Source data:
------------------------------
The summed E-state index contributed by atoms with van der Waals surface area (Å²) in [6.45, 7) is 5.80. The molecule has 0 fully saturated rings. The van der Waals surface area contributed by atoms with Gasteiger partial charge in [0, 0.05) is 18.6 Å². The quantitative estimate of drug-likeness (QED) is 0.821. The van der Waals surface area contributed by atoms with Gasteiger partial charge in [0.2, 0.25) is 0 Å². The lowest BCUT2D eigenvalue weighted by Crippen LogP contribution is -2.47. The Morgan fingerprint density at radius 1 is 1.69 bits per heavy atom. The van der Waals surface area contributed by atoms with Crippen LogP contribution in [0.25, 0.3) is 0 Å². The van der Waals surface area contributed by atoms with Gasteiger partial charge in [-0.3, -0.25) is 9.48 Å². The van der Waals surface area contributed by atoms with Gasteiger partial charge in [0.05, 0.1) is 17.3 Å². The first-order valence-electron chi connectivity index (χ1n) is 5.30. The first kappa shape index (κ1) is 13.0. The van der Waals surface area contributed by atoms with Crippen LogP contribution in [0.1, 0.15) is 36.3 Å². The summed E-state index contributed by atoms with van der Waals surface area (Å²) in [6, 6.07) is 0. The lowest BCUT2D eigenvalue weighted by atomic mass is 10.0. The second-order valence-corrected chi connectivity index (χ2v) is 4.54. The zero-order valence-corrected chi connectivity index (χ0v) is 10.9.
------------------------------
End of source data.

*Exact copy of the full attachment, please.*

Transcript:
The summed E-state index contributed by atoms with van der Waals surface area (Å²) in [6.45, 7) is 5.80. The molecule has 0 fully saturated rings. The van der Waals surface area contributed by atoms with Gasteiger partial charge in [0, 0.05) is 18.6 Å². The quantitative estimate of drug-likeness (QED) is 0.821. The van der Waals surface area contributed by atoms with Gasteiger partial charge in [0.2, 0.25) is 0 Å². The lowest BCUT2D eigenvalue weighted by Crippen LogP contribution is -2.47. The Morgan fingerprint density at radius 1 is 1.69 bits per heavy atom. The van der Waals surface area contributed by atoms with Crippen LogP contribution in [0.25, 0.3) is 0 Å². The van der Waals surface area contributed by atoms with Gasteiger partial charge in [-0.3, -0.25) is 9.48 Å². The van der Waals surface area contributed by atoms with Gasteiger partial charge in [0.05, 0.1) is 17.3 Å². The first-order valence-electron chi connectivity index (χ1n) is 5.30. The first kappa shape index (κ1) is 13.0. The van der Waals surface area contributed by atoms with Crippen LogP contribution in [0.1, 0.15) is 36.3 Å². The summed E-state index contributed by atoms with van der Waals surface area (Å²) in [6, 6.07) is 0. The lowest BCUT2D eigenvalue weighted by atomic mass is 10.0. The second-order valence-corrected chi connectivity index (χ2v) is 4.54. The zero-order valence-corrected chi connectivity index (χ0v) is 10.9.